• became dad for the third time (and if you are guessing, it’s a boy!)
  • fixed some issues with the updateR package
  • and I wrote a book!
Hope this pretty long list will help you forgive me for my long silence. I am actually pretty proud of all of them, but let’s talk about the book now. I think it is an useful contribution to the R community. But first of all, the title:

RStudio for R Statistical Computing Cookbook

Continue reading “Over 50 practical recipes for data analysis with R in one book”

2015 in review (let me boast myself a bit :))

The WordPress.com stats helper monkeys prepared a 2015 annual report for this blog.

Here’s an excerpt:

The concert hall at the Sydney Opera House holds 2,700 people. This blog was viewed about 8,800 times in 2015. If it were a concert at Sydney Opera House, it would take about 3 sold-out performances for that many people to see it.

Click here to see the complete report.

Rename a Data Frame Within a Function Passing an Argument

Rename a Data Frame Within a Function Passing an Argument

This is not actually a real post but rather a code snippet surrounded by text.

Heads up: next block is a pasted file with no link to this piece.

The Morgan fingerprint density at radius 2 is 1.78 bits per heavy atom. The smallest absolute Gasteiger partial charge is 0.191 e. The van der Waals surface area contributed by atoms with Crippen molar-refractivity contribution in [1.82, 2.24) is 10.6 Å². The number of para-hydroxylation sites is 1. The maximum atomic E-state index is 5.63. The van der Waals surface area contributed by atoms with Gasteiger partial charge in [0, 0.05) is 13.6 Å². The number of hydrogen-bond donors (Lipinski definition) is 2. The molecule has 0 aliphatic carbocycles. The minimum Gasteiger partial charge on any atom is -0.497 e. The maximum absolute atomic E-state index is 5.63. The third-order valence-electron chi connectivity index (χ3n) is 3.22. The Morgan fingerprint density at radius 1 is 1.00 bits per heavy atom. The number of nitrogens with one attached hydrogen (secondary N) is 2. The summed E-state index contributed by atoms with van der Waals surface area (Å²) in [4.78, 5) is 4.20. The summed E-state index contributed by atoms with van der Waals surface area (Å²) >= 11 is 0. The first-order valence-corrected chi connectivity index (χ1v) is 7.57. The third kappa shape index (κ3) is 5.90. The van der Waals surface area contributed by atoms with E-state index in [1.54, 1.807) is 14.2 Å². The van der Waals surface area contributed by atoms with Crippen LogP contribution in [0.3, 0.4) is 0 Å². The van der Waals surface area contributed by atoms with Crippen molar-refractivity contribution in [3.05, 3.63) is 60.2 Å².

Nevertheless I think it is a quite useful one: have you ever found yourself writing a function where a data frame is created, wanting to name that data frame based on a custom argument passed to the function?

For instance, the output of your function is a really nice data frame name in a really trivial way, like “result”.

But your dream is to let the user (or some piece of code behind the function) specify the data frame name, passing it as an argument of your function.

To achieve that you need to look at assign function, which let’s you access the hash table of a given environment (pos argument) and change the value of a given variable.

Find below a working function which applies this idea:

rename_df  =  function(choosen_name){
data_set  =  data.frame(column_A = c(1,4,6,7,8),column_B = c(seq(1:5)))
title  =  choosen_name
assign(title,data_set,pos = ".GlobalEnv")

Have you found any other way to get here? I would love to here it!

p.s.: wondering why I chose that image? well, is Adam naming animals.. 🙂

UpdateR package: update R version with a function (on MAC OSX)

UpdateR package: update R version with a function (on MAC OSX)

THIS IS AN OUTDATED VERSION OF THE POST. YOU CAN FIND THE UPDATED AND MAINTAINED ONE AT  http://www.andreacirillo.com/2018/03/10/updater-package-update-r-version-with-a-function-on-mac-osx/

I personally really appreciate the InstallR package from Tal galilli, since it lets you install a great number of tools needed for working with R just running a function.

Among these functions one of my favourite is the updateR()* function which checks for new versions of R language and in case of positive response installs it on your machine.

The only issue with this function is that it works only on Windows Operating systems.

Continue reading “UpdateR package: update R version with a function (on MAC OSX)”